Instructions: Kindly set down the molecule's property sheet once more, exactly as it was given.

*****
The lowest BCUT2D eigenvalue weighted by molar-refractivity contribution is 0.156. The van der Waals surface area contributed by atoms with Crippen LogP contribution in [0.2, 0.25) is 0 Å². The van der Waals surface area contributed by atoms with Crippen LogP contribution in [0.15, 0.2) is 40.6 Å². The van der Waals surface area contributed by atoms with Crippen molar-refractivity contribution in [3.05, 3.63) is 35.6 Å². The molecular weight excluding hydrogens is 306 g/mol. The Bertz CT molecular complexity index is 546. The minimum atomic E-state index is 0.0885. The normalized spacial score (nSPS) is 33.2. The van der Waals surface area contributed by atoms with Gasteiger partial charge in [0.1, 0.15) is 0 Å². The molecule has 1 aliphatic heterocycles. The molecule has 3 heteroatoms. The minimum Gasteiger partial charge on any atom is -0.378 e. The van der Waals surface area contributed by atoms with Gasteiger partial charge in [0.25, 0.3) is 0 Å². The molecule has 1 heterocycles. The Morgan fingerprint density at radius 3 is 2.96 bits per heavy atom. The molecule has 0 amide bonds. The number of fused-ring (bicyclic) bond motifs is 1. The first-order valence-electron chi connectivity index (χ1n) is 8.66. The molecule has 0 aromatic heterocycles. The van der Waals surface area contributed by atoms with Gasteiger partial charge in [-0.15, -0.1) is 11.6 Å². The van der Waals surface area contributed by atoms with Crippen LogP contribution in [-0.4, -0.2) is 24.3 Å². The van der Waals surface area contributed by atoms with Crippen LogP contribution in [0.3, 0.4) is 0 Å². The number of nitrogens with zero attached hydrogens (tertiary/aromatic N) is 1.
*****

The lowest BCUT2D eigenvalue weighted by molar-refractivity contribution is 0.156. The van der Waals surface area contributed by atoms with Crippen LogP contribution in [0.2, 0.25) is 0 Å². The van der Waals surface area contributed by atoms with Crippen LogP contribution in [0.15, 0.2) is 40.6 Å². The van der Waals surface area contributed by atoms with Crippen molar-refractivity contribution in [3.05, 3.63) is 35.6 Å². The molecular weight excluding hydrogens is 306 g/mol. The Bertz CT molecular complexity index is 546. The minimum atomic E-state index is 0.0885. The normalized spacial score (nSPS) is 33.2. The van der Waals surface area contributed by atoms with Gasteiger partial charge in [0.1, 0.15) is 0 Å². The molecule has 1 aliphatic heterocycles. The molecule has 3 heteroatoms. The minimum Gasteiger partial charge on any atom is -0.378 e. The van der Waals surface area contributed by atoms with Gasteiger partial charge in [0.25, 0.3) is 0 Å². The molecule has 1 heterocycles. The Morgan fingerprint density at radius 3 is 2.96 bits per heavy atom. The molecule has 0 amide bonds. The number of fused-ring (bicyclic) bond motifs is 1. The first-order valence-electron chi connectivity index (χ1n) is 8.66. The molecule has 0 aromatic heterocycles. The van der Waals surface area contributed by atoms with Gasteiger partial charge in [-0.15, -0.1) is 11.6 Å². The van der Waals surface area contributed by atoms with Crippen LogP contribution in [-0.4, -0.2) is 24.3 Å². The van der Waals surface area contributed by atoms with Crippen LogP contribution in [0.3, 0.4) is 0 Å². The number of nitrogens with zero attached hydrogens (tertiary/aromatic N) is 1.